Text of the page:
HC Deb 14 October 2002 vol 390 cc497-8W
Alan Simpson

To ask the Secretary of State for Health with reference to the research findings published by the Food Standards Agency on the transfer of GM DNA from food to bacteria in the human gut,(a) what level of GM DNA was present in the commercial samples fed to participants in the research, (b) what proportion of the GM DNA was complete rather than in fragments, (c) to what extent the research looked at whether GM DNA passed through the gut and into the blood stream and blood cells, (d) what reference was made to the experiment on mice, post 1997, documenting the ability of GM DNA to pass through the gut wall into the bloodstream, the liver and spleen and (e) which scientific experts concluded from this research that humans were not at risk. [73190]

Ms Blears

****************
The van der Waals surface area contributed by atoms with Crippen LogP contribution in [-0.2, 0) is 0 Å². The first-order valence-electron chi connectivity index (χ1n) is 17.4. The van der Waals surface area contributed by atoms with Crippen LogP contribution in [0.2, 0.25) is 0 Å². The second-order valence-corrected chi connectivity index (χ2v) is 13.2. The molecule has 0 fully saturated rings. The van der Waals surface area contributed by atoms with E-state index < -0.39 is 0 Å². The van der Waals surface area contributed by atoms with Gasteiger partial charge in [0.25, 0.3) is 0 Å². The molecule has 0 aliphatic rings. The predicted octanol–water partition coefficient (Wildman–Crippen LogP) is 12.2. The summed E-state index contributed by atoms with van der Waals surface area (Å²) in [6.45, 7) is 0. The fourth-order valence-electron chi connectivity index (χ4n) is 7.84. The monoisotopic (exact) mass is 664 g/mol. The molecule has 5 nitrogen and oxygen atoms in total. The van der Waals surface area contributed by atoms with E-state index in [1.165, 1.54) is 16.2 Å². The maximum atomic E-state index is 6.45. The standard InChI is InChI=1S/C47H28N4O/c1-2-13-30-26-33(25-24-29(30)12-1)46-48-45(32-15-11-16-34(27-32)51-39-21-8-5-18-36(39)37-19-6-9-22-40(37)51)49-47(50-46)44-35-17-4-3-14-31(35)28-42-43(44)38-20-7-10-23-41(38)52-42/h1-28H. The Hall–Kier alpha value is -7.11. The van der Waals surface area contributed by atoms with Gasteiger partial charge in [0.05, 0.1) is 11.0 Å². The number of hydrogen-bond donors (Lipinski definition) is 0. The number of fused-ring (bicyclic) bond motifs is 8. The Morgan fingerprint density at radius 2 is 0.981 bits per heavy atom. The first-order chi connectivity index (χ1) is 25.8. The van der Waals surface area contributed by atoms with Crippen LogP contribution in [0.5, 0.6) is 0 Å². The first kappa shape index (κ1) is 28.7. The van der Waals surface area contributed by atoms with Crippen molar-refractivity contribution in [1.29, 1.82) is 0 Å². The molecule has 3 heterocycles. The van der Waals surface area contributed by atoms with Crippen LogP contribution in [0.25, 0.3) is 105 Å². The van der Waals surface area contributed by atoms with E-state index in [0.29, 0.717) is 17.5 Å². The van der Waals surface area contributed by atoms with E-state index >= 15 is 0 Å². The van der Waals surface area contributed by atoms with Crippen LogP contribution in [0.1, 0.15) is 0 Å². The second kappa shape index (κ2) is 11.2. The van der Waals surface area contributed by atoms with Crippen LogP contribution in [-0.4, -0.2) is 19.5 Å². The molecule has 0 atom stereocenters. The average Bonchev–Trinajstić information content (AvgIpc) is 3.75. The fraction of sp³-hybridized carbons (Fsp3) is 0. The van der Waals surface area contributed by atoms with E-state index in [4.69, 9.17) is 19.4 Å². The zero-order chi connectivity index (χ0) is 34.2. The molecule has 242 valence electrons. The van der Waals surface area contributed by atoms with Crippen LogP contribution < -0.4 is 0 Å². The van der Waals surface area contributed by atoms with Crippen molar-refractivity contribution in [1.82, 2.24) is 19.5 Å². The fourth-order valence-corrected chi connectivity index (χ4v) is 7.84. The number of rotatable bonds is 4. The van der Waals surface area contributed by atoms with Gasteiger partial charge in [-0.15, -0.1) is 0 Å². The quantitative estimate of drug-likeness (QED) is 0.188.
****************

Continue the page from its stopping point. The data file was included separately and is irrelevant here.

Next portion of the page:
×1012 copies of the transgene were present in the 454g commercial sample fed to the participants. Survival of the genetically modified (GM) deoxyribonucleic acid (DNA) was variable. 4.2×107 and 2.7×108 copies of the full-length fragment was detected in the digesta from two of the seven ileostomy patients. Nevertheless, intact DNA was not shown to be transferred to intestinal tract bacteria. The aim of the research, which has been peer reviewed, was to study the fate of ingested DNA in the gastrointestinal tract. Transfer of GM DNA into the bloodstream did not fall within the scope of the project. Scientists carrying out the work have drawn their own independent conclusions on the results. The broad implications of the studies on gene transfer will be discussed at an open meeting of the Advisory Committee on Novel Foods and Processes in November.